astronomer


from Wikipedia, the free encyclopedia
Historical illustration of an astronomer at work
Jan Vermeer 1668, The Astronomer
Galileo Galilei , one of the fathers of modern astronomy (here almost blinded by frequent solar observation). Portrait of J.Sustermans 1636

An astronomer (from Greek ἄστρον ástron ' star , star ' and νόμος nómos 'law') is a (mostly academically educated) person who deals scientifically with astronomy .

Main activity of astronomers

If one restricts the term astronomer to those scientists who devote themselves full-time to astronomy, then two of the following activities are usually the subject of the profession:

The profession of professional astronomers is usually a university study of astronomy or related sciences advance, such as a diploma of Physics and Astronomy (only in Austria ), sometimes Degrees of Mathematics , Geodesy , aeronautics and others. In most cases, this is followed by writing a dissertation , as the completed doctorate is often a prerequisite for employment.

Changed job profile

The job description of the astronomer has changed dramatically in the last few decades. In the past, astronomers mostly observed the sky using optical telescopes at observatories . Today most astronomers work on very specialized issues and mostly on the computer. They use electromagnetic signals from all wavelength ranges, from short-wave gamma radiation to the longest radio waves . Much of the measurement data is also disseminated via the Internet - especially during regular international measurement campaigns such as the IVS - or taken from the network.

As a result, astronomers now hardly work on the telescope themselves, but only for a comparatively short part of their working time in the control rooms of the observatories. The data obtained there are mostly evaluated and processed outside of the night shift. The so-called “service mode observing” is becoming more and more important: only the target and type of observation are specified, while the observations are carried out independently or automatically on the telescopes or by earth satellites .

Specialist and amateur astronomers

Since many students of the subject later work in other areas, it depends on how they see themselves whether they continue to call themselves astronomers. To what extent scientifically active amateur astronomers should be called astronomers in the real sense is also open. In earlier centuries in particular, a separation between specialist astronomer and amateur is not very useful, as the example of Wilhelm Olbers shows.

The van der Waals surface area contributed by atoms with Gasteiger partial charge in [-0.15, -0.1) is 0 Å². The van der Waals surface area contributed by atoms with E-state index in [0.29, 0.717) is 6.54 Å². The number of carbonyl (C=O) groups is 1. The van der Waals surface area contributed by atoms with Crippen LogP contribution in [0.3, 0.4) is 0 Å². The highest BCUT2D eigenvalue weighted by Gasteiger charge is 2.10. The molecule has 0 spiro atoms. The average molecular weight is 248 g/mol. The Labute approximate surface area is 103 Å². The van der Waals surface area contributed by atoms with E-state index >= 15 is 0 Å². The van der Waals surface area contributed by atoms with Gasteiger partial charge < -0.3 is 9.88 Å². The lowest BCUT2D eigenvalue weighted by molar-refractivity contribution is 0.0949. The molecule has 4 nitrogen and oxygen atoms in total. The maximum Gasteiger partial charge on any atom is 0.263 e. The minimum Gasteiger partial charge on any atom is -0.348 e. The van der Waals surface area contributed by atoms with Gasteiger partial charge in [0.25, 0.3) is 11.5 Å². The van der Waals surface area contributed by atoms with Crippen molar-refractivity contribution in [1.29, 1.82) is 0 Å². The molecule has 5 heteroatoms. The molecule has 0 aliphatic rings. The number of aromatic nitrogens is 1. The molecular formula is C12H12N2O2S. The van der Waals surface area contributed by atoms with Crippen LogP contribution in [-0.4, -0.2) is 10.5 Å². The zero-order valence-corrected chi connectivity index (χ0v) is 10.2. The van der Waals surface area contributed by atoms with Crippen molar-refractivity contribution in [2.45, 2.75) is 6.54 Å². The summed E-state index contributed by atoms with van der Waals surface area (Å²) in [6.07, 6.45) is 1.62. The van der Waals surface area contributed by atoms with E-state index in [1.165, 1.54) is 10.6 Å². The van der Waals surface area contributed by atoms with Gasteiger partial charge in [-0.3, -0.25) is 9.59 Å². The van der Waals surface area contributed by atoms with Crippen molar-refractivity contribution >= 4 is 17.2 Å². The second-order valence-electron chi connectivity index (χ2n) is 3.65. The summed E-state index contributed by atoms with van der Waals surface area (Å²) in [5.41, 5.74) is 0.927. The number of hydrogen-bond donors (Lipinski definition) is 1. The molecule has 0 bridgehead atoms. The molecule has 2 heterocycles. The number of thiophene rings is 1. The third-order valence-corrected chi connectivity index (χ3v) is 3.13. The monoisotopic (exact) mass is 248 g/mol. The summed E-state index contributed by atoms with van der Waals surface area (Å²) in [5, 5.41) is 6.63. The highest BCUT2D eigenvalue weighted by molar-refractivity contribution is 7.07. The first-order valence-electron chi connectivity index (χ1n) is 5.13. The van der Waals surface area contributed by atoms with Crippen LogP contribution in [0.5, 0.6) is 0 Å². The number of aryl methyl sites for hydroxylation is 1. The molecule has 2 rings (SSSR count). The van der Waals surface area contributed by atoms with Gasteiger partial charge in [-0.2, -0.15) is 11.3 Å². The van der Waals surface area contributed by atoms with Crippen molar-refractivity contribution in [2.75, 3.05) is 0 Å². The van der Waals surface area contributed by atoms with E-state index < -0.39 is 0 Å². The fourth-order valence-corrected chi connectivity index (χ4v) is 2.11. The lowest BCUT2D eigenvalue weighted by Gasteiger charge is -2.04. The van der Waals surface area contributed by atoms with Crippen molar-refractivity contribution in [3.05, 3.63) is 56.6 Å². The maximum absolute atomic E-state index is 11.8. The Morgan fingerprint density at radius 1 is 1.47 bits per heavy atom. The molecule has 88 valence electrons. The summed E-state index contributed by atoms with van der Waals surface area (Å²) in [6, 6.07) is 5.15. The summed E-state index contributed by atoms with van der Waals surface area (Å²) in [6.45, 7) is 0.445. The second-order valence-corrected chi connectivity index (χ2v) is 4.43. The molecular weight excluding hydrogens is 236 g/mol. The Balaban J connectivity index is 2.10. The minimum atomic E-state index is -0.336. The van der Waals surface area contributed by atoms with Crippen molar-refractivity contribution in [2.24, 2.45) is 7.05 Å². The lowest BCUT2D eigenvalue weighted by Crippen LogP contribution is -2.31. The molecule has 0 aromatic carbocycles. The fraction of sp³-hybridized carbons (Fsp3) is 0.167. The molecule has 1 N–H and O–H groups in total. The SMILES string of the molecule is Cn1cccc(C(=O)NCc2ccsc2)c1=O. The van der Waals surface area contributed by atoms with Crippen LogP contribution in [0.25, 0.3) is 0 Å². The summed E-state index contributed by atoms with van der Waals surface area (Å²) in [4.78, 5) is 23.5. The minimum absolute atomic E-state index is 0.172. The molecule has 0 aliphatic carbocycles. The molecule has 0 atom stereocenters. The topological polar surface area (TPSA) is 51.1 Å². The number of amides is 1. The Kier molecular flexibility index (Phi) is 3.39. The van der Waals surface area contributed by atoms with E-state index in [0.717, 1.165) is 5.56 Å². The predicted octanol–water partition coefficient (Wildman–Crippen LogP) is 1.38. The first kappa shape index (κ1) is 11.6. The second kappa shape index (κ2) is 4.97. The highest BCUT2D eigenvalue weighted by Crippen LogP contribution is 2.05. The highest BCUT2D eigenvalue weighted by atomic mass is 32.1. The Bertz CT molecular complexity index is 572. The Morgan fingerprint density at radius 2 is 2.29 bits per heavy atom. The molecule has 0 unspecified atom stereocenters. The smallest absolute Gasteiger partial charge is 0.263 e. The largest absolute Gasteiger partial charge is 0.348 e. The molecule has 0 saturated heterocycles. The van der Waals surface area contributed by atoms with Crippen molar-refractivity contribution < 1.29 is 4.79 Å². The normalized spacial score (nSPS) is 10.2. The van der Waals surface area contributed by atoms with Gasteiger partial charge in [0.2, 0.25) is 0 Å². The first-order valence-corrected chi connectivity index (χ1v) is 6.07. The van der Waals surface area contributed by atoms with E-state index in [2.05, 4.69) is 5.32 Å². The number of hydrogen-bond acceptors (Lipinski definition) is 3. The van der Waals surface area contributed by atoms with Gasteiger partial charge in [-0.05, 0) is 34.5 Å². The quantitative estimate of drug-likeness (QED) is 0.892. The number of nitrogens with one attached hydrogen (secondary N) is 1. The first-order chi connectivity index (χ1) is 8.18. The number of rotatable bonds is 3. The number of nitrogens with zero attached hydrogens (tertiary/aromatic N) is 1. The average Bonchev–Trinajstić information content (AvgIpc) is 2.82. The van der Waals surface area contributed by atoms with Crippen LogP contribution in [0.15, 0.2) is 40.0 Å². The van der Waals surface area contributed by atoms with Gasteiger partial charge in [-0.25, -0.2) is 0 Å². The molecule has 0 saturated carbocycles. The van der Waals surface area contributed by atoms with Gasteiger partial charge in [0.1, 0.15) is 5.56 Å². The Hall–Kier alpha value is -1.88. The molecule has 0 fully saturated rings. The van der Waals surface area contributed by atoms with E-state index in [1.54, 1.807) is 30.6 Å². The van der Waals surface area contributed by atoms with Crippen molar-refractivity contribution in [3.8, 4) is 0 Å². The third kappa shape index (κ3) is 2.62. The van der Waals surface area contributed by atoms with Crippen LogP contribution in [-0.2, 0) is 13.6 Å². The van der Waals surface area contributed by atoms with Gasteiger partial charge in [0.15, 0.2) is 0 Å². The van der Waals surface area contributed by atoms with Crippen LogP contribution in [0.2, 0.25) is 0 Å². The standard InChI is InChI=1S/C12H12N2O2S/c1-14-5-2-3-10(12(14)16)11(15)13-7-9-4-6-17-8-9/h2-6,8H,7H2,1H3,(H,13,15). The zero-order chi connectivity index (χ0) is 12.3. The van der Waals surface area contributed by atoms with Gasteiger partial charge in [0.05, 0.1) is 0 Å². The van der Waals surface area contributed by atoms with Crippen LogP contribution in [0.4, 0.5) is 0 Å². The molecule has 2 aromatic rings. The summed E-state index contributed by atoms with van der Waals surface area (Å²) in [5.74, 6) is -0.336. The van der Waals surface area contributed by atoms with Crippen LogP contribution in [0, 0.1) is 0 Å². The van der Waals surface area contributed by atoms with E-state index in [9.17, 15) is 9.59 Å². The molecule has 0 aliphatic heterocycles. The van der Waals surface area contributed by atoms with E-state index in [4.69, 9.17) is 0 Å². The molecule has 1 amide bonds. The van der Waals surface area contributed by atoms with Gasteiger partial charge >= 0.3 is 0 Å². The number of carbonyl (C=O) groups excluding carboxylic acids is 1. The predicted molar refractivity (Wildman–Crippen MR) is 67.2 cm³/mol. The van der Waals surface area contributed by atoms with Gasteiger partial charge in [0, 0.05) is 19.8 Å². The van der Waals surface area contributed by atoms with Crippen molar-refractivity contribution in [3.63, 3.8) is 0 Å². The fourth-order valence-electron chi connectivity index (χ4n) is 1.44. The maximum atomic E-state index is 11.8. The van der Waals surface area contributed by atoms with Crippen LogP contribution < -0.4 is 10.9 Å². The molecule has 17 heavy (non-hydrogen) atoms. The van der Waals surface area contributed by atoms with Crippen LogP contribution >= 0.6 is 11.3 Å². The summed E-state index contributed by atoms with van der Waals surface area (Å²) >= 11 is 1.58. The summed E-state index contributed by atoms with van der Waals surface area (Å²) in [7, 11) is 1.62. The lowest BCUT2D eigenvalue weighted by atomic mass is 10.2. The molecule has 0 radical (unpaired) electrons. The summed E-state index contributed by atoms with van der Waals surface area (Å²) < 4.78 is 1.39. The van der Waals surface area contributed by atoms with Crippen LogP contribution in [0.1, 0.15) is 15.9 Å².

Since astronomy is still a science that is also shaped by individual and small research groups in the professional field, amateurs with the appropriate talent and equipment also have the opportunity to participate. Amateurs are often successful where continuous observation is necessary but is hardly feasible professionally because of the costs of large telescopes, for example monitoring asteroids and comets, or in the field of variable stars and astrometry .

period of service

Since astronomers naturally - even if they are no longer as pronounced as in the past due to modern observation and information technology - carry out their work at night , the work of a professional astronomer requires clear regulations on working hours .

The times of the “astronomical lack of sleep ”, about which famous astronomers sometimes complained in their letters or reports, are largely over. Modern observatories are usually equipped with technologies that allow a certain degree of remote control or even offer them internationally, such as B. some observatories in Hawaii or ESO observatories like in Chile . Since visual measurements or controls are seldom required and electro-optical sensors generally also allow function control via EDP or the Internet , continuous nighttime working hours are becoming increasingly rare.

See also

Web links

Wiktionary: Astronomer  - explanations of meanings, word origins, synonyms, translations
Commons : Astronomers  - collection of images, videos and audio files